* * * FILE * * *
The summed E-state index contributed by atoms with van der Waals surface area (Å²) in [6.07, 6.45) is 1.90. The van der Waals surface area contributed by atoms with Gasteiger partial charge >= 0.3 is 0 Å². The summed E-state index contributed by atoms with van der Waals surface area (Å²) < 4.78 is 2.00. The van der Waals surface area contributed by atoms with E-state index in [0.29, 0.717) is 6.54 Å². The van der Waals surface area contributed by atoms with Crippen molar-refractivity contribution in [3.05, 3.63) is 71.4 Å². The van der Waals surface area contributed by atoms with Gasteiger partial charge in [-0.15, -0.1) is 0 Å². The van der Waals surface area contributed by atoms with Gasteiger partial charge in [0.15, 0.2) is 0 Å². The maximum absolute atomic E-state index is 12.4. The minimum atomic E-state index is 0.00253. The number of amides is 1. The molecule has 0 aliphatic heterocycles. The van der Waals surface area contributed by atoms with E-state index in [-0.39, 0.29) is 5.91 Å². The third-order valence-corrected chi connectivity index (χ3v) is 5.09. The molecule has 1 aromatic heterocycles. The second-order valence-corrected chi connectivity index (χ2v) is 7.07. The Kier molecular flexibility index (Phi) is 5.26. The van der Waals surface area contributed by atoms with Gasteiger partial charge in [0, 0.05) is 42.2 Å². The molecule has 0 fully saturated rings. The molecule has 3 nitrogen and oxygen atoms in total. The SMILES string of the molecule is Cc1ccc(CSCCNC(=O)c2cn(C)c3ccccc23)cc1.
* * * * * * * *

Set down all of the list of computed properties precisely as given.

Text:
The summed E-state index contributed by atoms with van der Waals surface area (Å²) in [6.07, 6.45) is 1.90. The van der Waals surface area contributed by atoms with Gasteiger partial charge >= 0.3 is 0 Å². The summed E-state index contributed by atoms with van der Waals surface area (Å²) < 4.78 is 2.00. The van der Waals surface area contributed by atoms with E-state index in [0.29, 0.717) is 6.54 Å². The van der Waals surface area contributed by atoms with Crippen molar-refractivity contribution in [3.05, 3.63) is 71.4 Å². The van der Waals surface area contributed by atoms with Gasteiger partial charge in [-0.15, -0.1) is 0 Å². The van der Waals surface area contributed by atoms with Gasteiger partial charge in [0.15, 0.2) is 0 Å². The maximum absolute atomic E-state index is 12.4. The minimum atomic E-state index is 0.00253. The number of amides is 1. The molecule has 0 aliphatic heterocycles. The van der Waals surface area contributed by atoms with E-state index in [-0.39, 0.29) is 5.91 Å². The third-order valence-corrected chi connectivity index (χ3v) is 5.09. The molecule has 1 aromatic heterocycles. The second-order valence-corrected chi connectivity index (χ2v) is 7.07. The Kier molecular flexibility index (Phi) is 5.26. The van der Waals surface area contributed by atoms with Gasteiger partial charge in [0, 0.05) is 42.2 Å². The molecule has 0 fully saturated rings. The molecule has 3 nitrogen and oxygen atoms in total. The SMILES string of the molecule is Cc1ccc(CSCCNC(=O)c2cn(C)c3ccccc23)cc1.